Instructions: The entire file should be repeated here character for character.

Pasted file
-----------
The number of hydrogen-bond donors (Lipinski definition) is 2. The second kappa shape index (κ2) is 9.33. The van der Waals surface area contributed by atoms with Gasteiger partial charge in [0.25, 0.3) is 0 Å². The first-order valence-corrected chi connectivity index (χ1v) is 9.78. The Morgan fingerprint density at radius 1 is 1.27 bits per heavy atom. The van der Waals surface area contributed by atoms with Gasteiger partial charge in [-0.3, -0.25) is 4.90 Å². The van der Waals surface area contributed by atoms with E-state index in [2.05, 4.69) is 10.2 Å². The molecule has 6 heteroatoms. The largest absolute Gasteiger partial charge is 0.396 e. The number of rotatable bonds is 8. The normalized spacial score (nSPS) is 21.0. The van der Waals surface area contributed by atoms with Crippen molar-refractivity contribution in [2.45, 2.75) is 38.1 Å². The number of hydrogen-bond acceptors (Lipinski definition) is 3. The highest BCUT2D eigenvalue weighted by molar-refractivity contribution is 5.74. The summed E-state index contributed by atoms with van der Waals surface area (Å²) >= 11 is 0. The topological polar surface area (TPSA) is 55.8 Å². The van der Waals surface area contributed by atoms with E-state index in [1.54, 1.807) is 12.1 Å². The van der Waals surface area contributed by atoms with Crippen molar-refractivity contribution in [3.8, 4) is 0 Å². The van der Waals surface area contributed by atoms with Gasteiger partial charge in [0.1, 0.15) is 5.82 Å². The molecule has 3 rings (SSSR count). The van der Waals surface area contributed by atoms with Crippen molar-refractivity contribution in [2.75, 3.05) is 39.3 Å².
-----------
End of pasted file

The number of hydrogen-bond donors (Lipinski definition) is 2. The second kappa shape index (κ2) is 9.33. The van der Waals surface area contributed by atoms with Gasteiger partial charge in [0.25, 0.3) is 0 Å². The first-order valence-corrected chi connectivity index (χ1v) is 9.78. The Morgan fingerprint density at radius 1 is 1.27 bits per heavy atom. The van der Waals surface area contributed by atoms with Gasteiger partial charge in [-0.3, -0.25) is 4.90 Å². The van der Waals surface area contributed by atoms with E-state index in [2.05, 4.69) is 10.2 Å². The molecule has 6 heteroatoms. The largest absolute Gasteiger partial charge is 0.396 e. The number of rotatable bonds is 8. The normalized spacial score (nSPS) is 21.0. The van der Waals surface area contributed by atoms with Crippen molar-refractivity contribution in [2.45, 2.75) is 38.1 Å². The number of hydrogen-bond acceptors (Lipinski definition) is 3. The highest BCUT2D eigenvalue weighted by molar-refractivity contribution is 5.74. The summed E-state index contributed by atoms with van der Waals surface area (Å²) >= 11 is 0. The topological polar surface area (TPSA) is 55.8 Å². The van der Waals surface area contributed by atoms with E-state index in [1.54, 1.807) is 12.1 Å². The van der Waals surface area contributed by atoms with Crippen molar-refractivity contribution in [3.8, 4) is 0 Å². The van der Waals surface area contributed by atoms with Gasteiger partial charge in [0.1, 0.15) is 5.82 Å². The molecule has 3 rings (SSSR count). The van der Waals surface area contributed by atoms with Crippen molar-refractivity contribution in [2.75, 3.05) is 39.3 Å².